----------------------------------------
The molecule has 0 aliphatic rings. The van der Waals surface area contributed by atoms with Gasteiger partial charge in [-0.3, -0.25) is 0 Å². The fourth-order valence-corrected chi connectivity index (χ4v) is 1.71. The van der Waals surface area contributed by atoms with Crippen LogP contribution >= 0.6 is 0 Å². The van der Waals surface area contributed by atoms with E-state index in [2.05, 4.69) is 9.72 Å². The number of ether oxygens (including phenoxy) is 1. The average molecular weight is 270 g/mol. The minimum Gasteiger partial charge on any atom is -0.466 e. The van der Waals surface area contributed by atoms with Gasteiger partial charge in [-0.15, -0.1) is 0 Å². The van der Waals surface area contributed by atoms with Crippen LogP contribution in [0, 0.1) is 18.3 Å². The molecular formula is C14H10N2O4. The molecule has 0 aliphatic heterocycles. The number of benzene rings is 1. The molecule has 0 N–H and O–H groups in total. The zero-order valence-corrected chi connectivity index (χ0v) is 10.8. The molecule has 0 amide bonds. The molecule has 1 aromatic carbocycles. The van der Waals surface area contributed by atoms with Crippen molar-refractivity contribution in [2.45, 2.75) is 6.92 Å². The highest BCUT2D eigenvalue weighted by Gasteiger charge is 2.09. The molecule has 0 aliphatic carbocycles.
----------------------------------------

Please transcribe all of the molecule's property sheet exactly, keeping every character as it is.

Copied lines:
The molecule has 0 aliphatic rings. The van der Waals surface area contributed by atoms with Gasteiger partial charge in [-0.3, -0.25) is 0 Å². The fourth-order valence-corrected chi connectivity index (χ4v) is 1.71. The van der Waals surface area contributed by atoms with Crippen LogP contribution >= 0.6 is 0 Å². The van der Waals surface area contributed by atoms with E-state index in [2.05, 4.69) is 9.72 Å². The number of ether oxygens (including phenoxy) is 1. The average molecular weight is 270 g/mol. The minimum Gasteiger partial charge on any atom is -0.466 e. The van der Waals surface area contributed by atoms with Gasteiger partial charge in [-0.15, -0.1) is 0 Å². The van der Waals surface area contributed by atoms with Crippen LogP contribution in [0, 0.1) is 18.3 Å². The molecular formula is C14H10N2O4. The molecule has 0 aliphatic heterocycles. The number of benzene rings is 1. The molecule has 0 N–H and O–H groups in total. The zero-order valence-corrected chi connectivity index (χ0v) is 10.8. The molecule has 0 amide bonds. The molecule has 1 aromatic carbocycles. The van der Waals surface area contributed by atoms with Crippen molar-refractivity contribution in [2.45, 2.75) is 6.92 Å². The highest BCUT2D eigenvalue weighted by Gasteiger charge is 2.09. The molecule has 0 aliphatic carbocycles.